Changes in the way Windows Vista and more so with Windows 7 were designed compared to earlier versions have led many organizations to stop letting their users be local administrators. Change to Enable Windows Installer 4. General Discussion Flash works on my admin account but not my other accounts. I've been working in broadcast media since 2008, and developing software and websites for just as long. The answer is probably not…with some caveats. This way, users are better able to troubleshoot and fix any problems on their own, in addition to performing desktop updates that your techs would otherwise have to do for them. They are generally capable of performing due diligence and practicing smart security.
Consider these alternative solutions: Require the clients to provide you their applications before the consultants head out so the applications can be installed ahead of time through your regular procedures. User puts their own username and password in presses enter and the software carrys on. Is there a way to allow standard users to install applications using local policy? Not a deal breaker, just a pricey route depending on your needs. We do not let our clients install software. It may be that the addons are not installed to the limited user accounts, but if that is the case, then they should be able to be installed freely by the limited user himself.
I'm pretty sure I know the answer, but the bosses are asking that my team and I try and come up with some sort of solution to this issue, without granting full-on local admin rights. I have checked ie settings and don't see anything different, but I must be missing something. In Favor of Admin Rights Outside of employee happiness and productivity, software and system updates also require administrative rights. This is all enabled via Group Policy and everything is defined as it should be. Users will not see a User Account Control window and do not need elevated permissions to install these updates, except in the case of updates that contain User Interface , End User License Agreement , or Windows Update setting changes.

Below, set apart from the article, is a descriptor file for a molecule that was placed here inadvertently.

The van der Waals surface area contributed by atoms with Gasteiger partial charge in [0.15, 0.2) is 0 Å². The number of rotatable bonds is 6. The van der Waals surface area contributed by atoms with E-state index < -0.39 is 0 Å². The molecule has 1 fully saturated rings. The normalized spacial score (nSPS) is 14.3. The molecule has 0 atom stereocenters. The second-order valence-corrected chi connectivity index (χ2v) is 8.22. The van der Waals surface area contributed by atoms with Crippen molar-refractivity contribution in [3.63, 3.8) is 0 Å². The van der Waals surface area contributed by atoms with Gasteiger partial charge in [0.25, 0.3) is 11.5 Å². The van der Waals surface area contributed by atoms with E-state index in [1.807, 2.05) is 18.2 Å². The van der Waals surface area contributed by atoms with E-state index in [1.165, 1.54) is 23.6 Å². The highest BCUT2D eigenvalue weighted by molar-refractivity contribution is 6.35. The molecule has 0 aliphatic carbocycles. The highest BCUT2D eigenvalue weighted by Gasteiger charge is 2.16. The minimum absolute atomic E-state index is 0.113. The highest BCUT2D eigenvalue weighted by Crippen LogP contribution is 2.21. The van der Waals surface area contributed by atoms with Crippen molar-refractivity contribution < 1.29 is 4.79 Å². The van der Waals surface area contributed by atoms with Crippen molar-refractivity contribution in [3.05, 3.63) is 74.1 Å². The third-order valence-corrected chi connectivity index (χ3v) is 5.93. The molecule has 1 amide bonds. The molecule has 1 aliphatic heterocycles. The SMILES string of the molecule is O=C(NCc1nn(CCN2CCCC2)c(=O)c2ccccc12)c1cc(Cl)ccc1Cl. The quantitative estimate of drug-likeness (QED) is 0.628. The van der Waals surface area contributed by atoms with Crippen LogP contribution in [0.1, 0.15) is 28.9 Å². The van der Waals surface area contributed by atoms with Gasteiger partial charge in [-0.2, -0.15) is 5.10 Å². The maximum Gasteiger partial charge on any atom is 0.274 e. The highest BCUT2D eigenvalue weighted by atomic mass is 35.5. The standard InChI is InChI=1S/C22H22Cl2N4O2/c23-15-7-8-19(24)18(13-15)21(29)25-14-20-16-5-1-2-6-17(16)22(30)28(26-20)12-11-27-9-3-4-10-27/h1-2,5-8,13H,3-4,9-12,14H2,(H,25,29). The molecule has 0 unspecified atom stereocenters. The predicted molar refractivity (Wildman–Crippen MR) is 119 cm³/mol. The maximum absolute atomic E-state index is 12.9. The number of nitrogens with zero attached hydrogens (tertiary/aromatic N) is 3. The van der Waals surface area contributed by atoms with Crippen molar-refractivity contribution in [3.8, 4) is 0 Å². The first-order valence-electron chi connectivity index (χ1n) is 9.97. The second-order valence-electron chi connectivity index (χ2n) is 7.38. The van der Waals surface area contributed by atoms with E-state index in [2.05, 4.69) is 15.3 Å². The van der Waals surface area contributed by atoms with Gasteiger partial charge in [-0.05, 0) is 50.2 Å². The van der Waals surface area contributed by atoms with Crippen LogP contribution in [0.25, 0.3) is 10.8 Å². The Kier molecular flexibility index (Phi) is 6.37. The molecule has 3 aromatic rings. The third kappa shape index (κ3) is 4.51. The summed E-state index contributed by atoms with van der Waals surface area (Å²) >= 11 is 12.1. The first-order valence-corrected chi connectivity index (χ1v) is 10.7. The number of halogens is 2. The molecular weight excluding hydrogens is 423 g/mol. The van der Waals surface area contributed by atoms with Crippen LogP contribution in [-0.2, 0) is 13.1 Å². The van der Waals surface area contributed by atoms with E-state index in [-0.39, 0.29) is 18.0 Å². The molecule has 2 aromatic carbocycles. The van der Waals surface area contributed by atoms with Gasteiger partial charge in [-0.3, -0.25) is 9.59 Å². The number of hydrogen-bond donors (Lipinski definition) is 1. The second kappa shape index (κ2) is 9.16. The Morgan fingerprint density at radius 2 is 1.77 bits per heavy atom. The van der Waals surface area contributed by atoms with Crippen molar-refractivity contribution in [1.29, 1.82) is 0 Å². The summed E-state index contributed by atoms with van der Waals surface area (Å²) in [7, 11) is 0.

We don't want to grant rights as you said the potential damage is exactly what we're afraid of. The impending damage is worse than you might first think. The admin account keeps people from downloading a bunch of stuff. Its a pain to setup but allows users to install their own software. I'm always having problems when they're trying to download even a safe program but they get a message prompting them for the admin password otherwise they'll have limited functionality of the program To my knowledge, this cannot be done. All programs should be able to be used freely.
I was hoping to find something like allowing installation of programs from a particular publisher or something like that. . General Discussion I'm the only person using my computer usually. Almost as if domain users have admin rights? These workers often need to research and install their own software tools and may not even know how they will use their system until a specific situation or problem arises. I can only see granting local admin rights This is not something you should do. You'll need to run it as an account with admin privileges.
You truly need to trust your users for this approach to work — and they need to be very savvy and educated in regards to information security and best practices. Or have any of you come up with some other creative way to accomplish this? I have the secret Administrator account turned on and password protected. Standard user can only do tasks that don't require administrator rights. And I agree with your observation. In the end it was decided that the boys would stay as standard users and the parents would be Administrators, having a final say of what was being done on the computer. It may be worth your while to restrict admin rights for the majority of your users, while creating a tier that has local admin rights for your developers or otherwise computer-savvy employees. I have two kids who like to print stuff.
Organizations that must comply to regulatory or compliance standards may also put that compliance at risk if they enable local administrative rights. Examples, Adobe Flash, Java, ect. See if this does the trick. Setting the system to install the update automatically and allowing the user to defer them at shut-down time may be an acceptable compromise - you don't know until you ask!. So corporate policy is no local admin rights for any users on laptops. The ideal way to implement this is to require these users to use their non-admin account 99% of the time, and give them a separate local admin credential that is only used when installing software.
Local Group Policy in Windows: 1. One frequent request is to allow non-administrators to install software on their machines. This is not only possible, it's common. Below is the link for the software and all of the programs that can be installed just so you have an idea what I'm talking about. The problem is that a lot of times, these laptops are sent to users in the field who consult for clients and install their own applications that they need to do the job a lot of them are software developers or database administrators, etc.